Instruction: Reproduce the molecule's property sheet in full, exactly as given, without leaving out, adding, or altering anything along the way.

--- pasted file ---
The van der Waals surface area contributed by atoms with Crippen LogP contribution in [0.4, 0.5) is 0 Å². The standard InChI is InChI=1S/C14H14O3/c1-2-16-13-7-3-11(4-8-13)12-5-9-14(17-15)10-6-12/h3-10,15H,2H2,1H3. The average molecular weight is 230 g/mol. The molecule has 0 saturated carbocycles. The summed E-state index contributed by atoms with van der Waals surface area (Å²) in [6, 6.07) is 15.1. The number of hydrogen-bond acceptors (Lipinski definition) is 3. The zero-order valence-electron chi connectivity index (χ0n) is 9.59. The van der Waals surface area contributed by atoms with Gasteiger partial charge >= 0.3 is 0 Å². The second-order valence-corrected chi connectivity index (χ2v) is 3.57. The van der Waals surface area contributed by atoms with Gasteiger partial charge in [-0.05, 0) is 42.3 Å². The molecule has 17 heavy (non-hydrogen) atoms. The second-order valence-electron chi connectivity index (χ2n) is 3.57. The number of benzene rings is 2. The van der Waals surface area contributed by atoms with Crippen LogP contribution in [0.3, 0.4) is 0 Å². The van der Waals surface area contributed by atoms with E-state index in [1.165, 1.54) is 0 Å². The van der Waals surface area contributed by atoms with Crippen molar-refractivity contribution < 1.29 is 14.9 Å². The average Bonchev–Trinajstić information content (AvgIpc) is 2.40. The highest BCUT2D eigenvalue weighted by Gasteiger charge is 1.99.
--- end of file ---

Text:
The van der Waals surface area contributed by atoms with Crippen LogP contribution in [0.4, 0.5) is 0 Å². The standard InChI is InChI=1S/C14H14O3/c1-2-16-13-7-3-11(4-8-13)12-5-9-14(17-15)10-6-12/h3-10,15H,2H2,1H3. The average molecular weight is 230 g/mol. The molecule has 0 saturated carbocycles. The summed E-state index contributed by atoms with van der Waals surface area (Å²) in [6, 6.07) is 15.1. The number of hydrogen-bond acceptors (Lipinski definition) is 3. The zero-order valence-electron chi connectivity index (χ0n) is 9.59. The van der Waals surface area contributed by atoms with Gasteiger partial charge >= 0.3 is 0 Å². The second-order valence-corrected chi connectivity index (χ2v) is 3.57. The van der Waals surface area contributed by atoms with Gasteiger partial charge in [-0.05, 0) is 42.3 Å². The molecule has 17 heavy (non-hydrogen) atoms. The second-order valence-electron chi connectivity index (χ2n) is 3.57. The number of benzene rings is 2. The van der Waals surface area contributed by atoms with Crippen LogP contribution in [0.3, 0.4) is 0 Å². The van der Waals surface area contributed by atoms with E-state index in [1.165, 1.54) is 0 Å². The van der Waals surface area contributed by atoms with Crippen molar-refractivity contribution < 1.29 is 14.9 Å². The average Bonchev–Trinajstić information content (AvgIpc) is 2.40. The highest BCUT2D eigenvalue weighted by Gasteiger charge is 1.99.